Airlines win appeal to cut passenger screening fees

TSA security screening fees to airlines will be reduced


Southwest Airlines Co., AMR Corp.'s American Airlines and 20 other U.S. carriers will see the fees they pay the government for screening passengers reduced after an appeals court ruled that a regulator overstepped its authority.

The court in Washington found Tuesday that although the fees were proper, the Transportation Security Administration erred when it included the cost of screening nonpassengers in implementing the Aviation and Transportation Security Act.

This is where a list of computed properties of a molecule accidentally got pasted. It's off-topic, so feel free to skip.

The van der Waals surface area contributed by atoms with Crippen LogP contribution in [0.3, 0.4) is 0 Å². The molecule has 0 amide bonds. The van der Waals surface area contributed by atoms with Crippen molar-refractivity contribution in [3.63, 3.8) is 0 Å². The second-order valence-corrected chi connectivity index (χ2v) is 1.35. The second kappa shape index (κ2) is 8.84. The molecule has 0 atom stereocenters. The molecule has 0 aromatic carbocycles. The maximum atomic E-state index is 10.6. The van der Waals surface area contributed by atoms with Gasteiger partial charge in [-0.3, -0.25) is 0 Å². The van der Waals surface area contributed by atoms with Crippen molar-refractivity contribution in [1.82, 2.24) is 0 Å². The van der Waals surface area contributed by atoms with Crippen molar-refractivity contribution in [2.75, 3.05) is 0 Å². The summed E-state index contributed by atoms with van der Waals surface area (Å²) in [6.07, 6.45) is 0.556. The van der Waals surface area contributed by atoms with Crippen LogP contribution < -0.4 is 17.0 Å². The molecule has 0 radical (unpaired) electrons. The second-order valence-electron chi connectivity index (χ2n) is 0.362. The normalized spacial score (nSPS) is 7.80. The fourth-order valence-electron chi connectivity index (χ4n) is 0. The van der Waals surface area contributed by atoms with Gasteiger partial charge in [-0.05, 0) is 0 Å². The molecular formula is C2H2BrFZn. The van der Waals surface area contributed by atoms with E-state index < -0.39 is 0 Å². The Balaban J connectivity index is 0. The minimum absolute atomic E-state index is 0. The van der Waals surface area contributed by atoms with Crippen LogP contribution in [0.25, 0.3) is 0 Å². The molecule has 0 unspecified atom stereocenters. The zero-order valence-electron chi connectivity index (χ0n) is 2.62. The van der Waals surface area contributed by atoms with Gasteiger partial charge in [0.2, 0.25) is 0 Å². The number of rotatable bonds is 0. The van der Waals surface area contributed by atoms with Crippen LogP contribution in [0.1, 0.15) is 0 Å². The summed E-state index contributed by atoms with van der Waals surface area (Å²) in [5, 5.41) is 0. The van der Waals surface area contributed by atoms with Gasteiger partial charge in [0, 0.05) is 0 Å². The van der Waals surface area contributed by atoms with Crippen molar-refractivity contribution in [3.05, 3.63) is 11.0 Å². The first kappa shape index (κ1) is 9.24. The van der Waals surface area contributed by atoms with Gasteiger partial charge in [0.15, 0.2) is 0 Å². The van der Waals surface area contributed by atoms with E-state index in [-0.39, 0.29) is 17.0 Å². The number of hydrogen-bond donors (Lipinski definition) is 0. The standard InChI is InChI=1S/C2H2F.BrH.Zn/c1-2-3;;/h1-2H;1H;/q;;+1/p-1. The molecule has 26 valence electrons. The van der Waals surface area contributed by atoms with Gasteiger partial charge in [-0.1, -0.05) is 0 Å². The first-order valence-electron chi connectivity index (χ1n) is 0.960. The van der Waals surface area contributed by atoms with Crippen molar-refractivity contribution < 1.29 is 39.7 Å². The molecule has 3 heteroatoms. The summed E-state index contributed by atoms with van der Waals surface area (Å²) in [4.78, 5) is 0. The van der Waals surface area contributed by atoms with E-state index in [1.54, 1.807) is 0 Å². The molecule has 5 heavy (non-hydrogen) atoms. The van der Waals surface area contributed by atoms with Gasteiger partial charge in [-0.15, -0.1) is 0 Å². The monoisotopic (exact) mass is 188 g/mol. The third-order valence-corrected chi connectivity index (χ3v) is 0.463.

The 22 carriers appealed in January 2006, saying the fees, which amount to $98 million a year, were unfair and excessive. The appeals court upheld the TSA's decision to implement the Aviation Security Infrastructure fee, though it agreed with the carriers that the TSA was charging too much.

The security agency said in June 2007 that Dallas-based Southwest owed $54 million in back fees, the most of any company. Fort Worth-based American owed $40 million, followed by $32 million for Atlanta-based Delta Air Lines Inc. US Airways Group Inc.'s tab was $18 million, and the amount owed by UAL Corp.'s United Airlines was $15 million.